For Release: December 1, 2008
Study of More Than 1,000 Patients Illustrates Cardiac CT Can Effectively Assess Coronary Artery Disease
Cardiac CT can effectively assess coronary artery stenosis, according to a large study performed at Leiden University Medical Center in Leiden, The Netherlands.
The study consisted of 1,331 patients who had suspected coronary artery disease with 50% or more stenosis. 10,561 coronary artery segments were analyzed during the study. “We found a 98% sensitivity rate for detecting significant coronary artery stenosis in our patients; specificity was 91%,” said Lucia J.M. Kroft, MD, and Alexander Meijer, MSc, lead authors of the study.
“The results indicate that in patients with an intermediate clinical probability of coronary artery disease, cardiac CT scans may avoid the use of invasive catheter angiography. Catheter-based angiography is currently the gold standard for coronary artery evaluation, but it is an invasive technique, has a small percentage of “major” complications and it is relatively expensive,” said Drs. Kroft and Meijer.
“Radiologists, cardiologists, their patients, medical policy makers and financial controllers all have a stake in learning about the accuracy and usefulness of computer generated images of the heart. Every year, millions of people worldwide come to the emergency room with acute chest pain,” said Dr. Kroft. “Multi-slice CT is increasingly being used as a daily practice in the evaluation of these patients and yet, up until now, its efficacy has not been proven. Our study has made a contribution to that direction,” said Dr. Meijer.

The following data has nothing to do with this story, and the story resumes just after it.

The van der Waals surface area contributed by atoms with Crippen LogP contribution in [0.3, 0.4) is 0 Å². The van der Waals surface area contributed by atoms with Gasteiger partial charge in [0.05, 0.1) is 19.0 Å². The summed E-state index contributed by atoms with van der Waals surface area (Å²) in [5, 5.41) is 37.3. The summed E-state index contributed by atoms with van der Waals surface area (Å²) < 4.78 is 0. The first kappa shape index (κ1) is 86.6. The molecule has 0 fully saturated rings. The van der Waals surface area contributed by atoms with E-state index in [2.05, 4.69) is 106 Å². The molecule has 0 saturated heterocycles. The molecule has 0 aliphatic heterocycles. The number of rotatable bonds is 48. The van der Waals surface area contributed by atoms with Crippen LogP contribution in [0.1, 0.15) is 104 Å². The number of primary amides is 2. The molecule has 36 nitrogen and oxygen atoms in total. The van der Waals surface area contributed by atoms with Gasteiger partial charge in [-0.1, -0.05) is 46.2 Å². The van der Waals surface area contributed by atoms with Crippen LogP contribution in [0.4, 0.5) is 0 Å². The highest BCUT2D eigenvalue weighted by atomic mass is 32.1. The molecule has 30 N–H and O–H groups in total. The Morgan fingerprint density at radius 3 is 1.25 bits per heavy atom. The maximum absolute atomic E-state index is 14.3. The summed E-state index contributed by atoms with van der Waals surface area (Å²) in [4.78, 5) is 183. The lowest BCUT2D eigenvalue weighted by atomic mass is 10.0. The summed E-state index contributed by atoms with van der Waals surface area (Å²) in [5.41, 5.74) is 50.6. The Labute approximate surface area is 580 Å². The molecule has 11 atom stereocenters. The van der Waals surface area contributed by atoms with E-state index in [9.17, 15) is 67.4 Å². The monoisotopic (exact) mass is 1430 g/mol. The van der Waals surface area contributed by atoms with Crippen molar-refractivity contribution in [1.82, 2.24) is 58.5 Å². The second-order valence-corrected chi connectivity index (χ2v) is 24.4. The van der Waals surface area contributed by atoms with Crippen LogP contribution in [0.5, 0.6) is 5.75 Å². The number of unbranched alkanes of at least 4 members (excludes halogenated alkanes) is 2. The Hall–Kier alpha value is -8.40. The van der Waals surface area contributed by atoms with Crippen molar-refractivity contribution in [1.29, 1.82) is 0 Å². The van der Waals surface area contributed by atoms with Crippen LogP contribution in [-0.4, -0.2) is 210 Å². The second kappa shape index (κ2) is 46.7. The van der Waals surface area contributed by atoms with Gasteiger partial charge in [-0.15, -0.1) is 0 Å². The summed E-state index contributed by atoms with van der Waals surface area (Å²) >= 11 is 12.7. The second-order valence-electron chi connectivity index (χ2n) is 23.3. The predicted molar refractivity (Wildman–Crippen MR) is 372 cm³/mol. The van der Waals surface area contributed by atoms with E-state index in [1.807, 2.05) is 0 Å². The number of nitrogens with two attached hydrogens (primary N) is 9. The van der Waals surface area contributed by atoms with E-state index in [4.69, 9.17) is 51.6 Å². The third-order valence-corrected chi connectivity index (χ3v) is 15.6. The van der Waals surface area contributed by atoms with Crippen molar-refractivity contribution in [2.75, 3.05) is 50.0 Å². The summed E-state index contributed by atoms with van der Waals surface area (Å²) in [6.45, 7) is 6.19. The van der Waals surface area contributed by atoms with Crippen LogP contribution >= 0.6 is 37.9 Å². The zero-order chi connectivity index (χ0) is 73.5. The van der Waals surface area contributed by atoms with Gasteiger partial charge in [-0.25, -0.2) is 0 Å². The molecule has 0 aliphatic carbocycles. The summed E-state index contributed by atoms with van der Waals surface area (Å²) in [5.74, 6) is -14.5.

This study appears in the December issue of the American Journal of Roentgenology. For a copy of the full study, please contact Heather Curry via email at email@example.com.
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The American Roentgen Ray Society (ARRS) was founded in 1900 and is the oldest radiology society in the United States. Its monthly journal, the American Journal of Roentgenology, began publication in 1906. Radiologists from all over the world attend the ARRS annual meeting to participate in instructional courses, scientific paper presentations and scientific and commercial exhibits related to the field of radiology. The Society is named after the first Nobel Laureate in Physics, Wilhelm Röentgen, who discovered the x-ray in 1895.
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